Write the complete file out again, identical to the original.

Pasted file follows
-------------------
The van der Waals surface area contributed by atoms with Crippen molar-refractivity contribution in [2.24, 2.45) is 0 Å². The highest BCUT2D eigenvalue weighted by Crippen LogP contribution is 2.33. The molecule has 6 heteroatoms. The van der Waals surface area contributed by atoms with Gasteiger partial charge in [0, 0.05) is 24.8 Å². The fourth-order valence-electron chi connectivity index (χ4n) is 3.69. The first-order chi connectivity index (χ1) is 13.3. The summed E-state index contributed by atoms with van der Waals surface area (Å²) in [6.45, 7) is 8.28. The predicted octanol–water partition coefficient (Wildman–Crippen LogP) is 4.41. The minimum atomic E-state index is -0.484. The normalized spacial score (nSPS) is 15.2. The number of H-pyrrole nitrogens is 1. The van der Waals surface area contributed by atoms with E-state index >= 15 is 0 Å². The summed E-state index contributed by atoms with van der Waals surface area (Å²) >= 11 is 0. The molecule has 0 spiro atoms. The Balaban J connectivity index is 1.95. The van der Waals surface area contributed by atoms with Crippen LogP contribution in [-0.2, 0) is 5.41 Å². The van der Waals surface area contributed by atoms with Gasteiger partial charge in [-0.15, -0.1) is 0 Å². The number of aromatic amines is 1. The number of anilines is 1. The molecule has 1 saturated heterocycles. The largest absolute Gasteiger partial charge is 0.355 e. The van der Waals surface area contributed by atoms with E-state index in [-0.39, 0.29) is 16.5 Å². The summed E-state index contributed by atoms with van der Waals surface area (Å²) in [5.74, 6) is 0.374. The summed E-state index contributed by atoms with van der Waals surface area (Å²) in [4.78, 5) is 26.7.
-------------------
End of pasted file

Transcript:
The van der Waals surface area contributed by atoms with Crippen molar-refractivity contribution in [2.24, 2.45) is 0 Å². The highest BCUT2D eigenvalue weighted by Crippen LogP contribution is 2.33. The molecule has 6 heteroatoms. The van der Waals surface area contributed by atoms with Gasteiger partial charge in [0, 0.05) is 24.8 Å². The fourth-order valence-electron chi connectivity index (χ4n) is 3.69. The first-order chi connectivity index (χ1) is 13.3. The summed E-state index contributed by atoms with van der Waals surface area (Å²) in [6.45, 7) is 8.28. The predicted octanol–water partition coefficient (Wildman–Crippen LogP) is 4.41. The minimum atomic E-state index is -0.484. The normalized spacial score (nSPS) is 15.2. The number of H-pyrrole nitrogens is 1. The van der Waals surface area contributed by atoms with E-state index >= 15 is 0 Å². The summed E-state index contributed by atoms with van der Waals surface area (Å²) >= 11 is 0. The molecule has 0 spiro atoms. The Balaban J connectivity index is 1.95. The van der Waals surface area contributed by atoms with Crippen LogP contribution in [-0.2, 0) is 5.41 Å². The van der Waals surface area contributed by atoms with Gasteiger partial charge in [-0.15, -0.1) is 0 Å². The number of aromatic amines is 1. The number of anilines is 1. The molecule has 1 saturated heterocycles. The largest absolute Gasteiger partial charge is 0.355 e. The van der Waals surface area contributed by atoms with E-state index in [-0.39, 0.29) is 16.5 Å². The summed E-state index contributed by atoms with van der Waals surface area (Å²) in [5.74, 6) is 0.374. The summed E-state index contributed by atoms with van der Waals surface area (Å²) in [4.78, 5) is 26.7.